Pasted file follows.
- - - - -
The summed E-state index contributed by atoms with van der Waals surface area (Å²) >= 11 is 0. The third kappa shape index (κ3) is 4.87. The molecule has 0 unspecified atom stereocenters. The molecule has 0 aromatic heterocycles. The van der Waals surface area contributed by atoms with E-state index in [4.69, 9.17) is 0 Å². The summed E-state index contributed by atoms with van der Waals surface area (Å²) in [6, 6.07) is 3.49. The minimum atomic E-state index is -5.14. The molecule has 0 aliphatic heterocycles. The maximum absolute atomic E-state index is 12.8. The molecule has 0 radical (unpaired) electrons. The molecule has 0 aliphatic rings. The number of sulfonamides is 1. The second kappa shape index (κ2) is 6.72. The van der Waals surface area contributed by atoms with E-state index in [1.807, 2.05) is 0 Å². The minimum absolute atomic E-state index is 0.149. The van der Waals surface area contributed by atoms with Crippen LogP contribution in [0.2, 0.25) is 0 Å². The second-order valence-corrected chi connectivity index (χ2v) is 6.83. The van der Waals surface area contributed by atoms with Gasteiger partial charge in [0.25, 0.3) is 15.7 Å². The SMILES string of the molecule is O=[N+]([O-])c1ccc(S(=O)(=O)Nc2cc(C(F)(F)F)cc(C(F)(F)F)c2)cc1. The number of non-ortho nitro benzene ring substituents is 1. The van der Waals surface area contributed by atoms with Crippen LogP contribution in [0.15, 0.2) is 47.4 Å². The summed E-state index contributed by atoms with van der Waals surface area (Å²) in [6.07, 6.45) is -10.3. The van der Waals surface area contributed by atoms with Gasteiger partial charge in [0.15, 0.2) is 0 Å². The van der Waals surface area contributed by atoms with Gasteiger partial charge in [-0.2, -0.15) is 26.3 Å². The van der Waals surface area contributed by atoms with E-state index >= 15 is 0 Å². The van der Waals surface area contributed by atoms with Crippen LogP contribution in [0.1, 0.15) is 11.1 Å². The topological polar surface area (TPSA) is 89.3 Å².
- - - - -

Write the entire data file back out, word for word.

The summed E-state index contributed by atoms with van der Waals surface area (Å²) >= 11 is 0. The third kappa shape index (κ3) is 4.87. The molecule has 0 unspecified atom stereocenters. The molecule has 0 aromatic heterocycles. The van der Waals surface area contributed by atoms with E-state index in [4.69, 9.17) is 0 Å². The summed E-state index contributed by atoms with van der Waals surface area (Å²) in [6, 6.07) is 3.49. The minimum atomic E-state index is -5.14. The molecule has 0 aliphatic heterocycles. The maximum absolute atomic E-state index is 12.8. The molecule has 0 radical (unpaired) electrons. The molecule has 0 aliphatic rings. The number of sulfonamides is 1. The second kappa shape index (κ2) is 6.72. The van der Waals surface area contributed by atoms with E-state index in [1.807, 2.05) is 0 Å². The minimum absolute atomic E-state index is 0.149. The van der Waals surface area contributed by atoms with Crippen LogP contribution in [0.2, 0.25) is 0 Å². The second-order valence-corrected chi connectivity index (χ2v) is 6.83. The van der Waals surface area contributed by atoms with Gasteiger partial charge in [0.25, 0.3) is 15.7 Å². The SMILES string of the molecule is O=[N+]([O-])c1ccc(S(=O)(=O)Nc2cc(C(F)(F)F)cc(C(F)(F)F)c2)cc1. The number of non-ortho nitro benzene ring substituents is 1. The van der Waals surface area contributed by atoms with Crippen LogP contribution in [0.15, 0.2) is 47.4 Å². The summed E-state index contributed by atoms with van der Waals surface area (Å²) in [6.07, 6.45) is -10.3. The van der Waals surface area contributed by atoms with Gasteiger partial charge in [0.15, 0.2) is 0 Å². The van der Waals surface area contributed by atoms with Gasteiger partial charge in [-0.2, -0.15) is 26.3 Å². The van der Waals surface area contributed by atoms with E-state index >= 15 is 0 Å². The van der Waals surface area contributed by atoms with Crippen LogP contribution in [0.1, 0.15) is 11.1 Å². The topological polar surface area (TPSA) is 89.3 Å².